La Niña affects temperatures, winter crop growth in North America

La Niña returns for round two this winter, though not as strong as it could be.

The weather phenomenon, which is the counterpart to El Niño, causes water temperatures to shoot down in the Pacific Ocean. (El Niño leads to warmer temperatures.) Both events affect weather around the world.

The National Oceanic and Atmospheric Administration said that a weak La Niña has formed, reports the Associated Press. It’s expected to endure throughout the season — longer than last year’s brief November–February event, but equally weak.

What kind of weather can we expect, with La Niña upon us?

In North America, dry conditions can be expected in the south, with more rain and snow in the Pacific Northwest region of the U.S. and Canada.

Unfortunately, La Niña is associated with lower crop yields in the parts of the U.S. that grow crops in winter. The last major La Niña caused a severe drought in much of Texas, leading to major crop damage.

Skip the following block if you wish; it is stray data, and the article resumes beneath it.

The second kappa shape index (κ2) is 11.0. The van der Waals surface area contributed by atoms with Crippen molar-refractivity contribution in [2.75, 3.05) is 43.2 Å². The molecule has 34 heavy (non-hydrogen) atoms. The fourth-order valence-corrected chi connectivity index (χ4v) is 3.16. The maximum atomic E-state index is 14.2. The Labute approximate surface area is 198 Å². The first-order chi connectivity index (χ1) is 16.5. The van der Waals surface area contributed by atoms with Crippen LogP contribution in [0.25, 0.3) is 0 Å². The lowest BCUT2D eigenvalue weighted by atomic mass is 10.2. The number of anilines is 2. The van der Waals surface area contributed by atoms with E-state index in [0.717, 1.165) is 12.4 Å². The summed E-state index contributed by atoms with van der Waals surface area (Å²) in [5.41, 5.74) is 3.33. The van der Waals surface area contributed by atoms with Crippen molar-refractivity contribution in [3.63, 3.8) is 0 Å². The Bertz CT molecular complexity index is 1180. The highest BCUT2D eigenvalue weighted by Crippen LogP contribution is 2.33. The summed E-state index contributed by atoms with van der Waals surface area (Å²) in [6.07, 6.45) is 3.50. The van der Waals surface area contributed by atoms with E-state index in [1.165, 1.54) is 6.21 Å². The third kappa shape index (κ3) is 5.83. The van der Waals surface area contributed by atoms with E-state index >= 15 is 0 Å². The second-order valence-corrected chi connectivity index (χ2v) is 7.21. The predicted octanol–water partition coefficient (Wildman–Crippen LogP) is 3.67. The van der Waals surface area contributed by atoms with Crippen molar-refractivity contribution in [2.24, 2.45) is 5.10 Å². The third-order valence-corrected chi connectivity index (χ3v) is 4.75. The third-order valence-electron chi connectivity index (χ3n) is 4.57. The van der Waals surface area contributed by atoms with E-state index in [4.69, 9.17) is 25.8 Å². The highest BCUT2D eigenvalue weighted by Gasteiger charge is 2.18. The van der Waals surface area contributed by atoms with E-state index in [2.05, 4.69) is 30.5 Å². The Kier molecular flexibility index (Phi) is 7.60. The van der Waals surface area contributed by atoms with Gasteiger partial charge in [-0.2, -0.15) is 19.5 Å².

Other areas that can expect more rain are Southeast Asia, northeastern South America and the southern parts of Africa. Parts of the southern hemisphere tend to be more agriculturally impacted by La Niña and El Niño, because they take place during those regions’ summer growing seasons.

However, experts stress that La Niña guarantees nothing. Montana-based meteorologist Joe Lester says La Niña is like a “weighted die,” increasing the odds of certain conditions, but nothing is set in stone.

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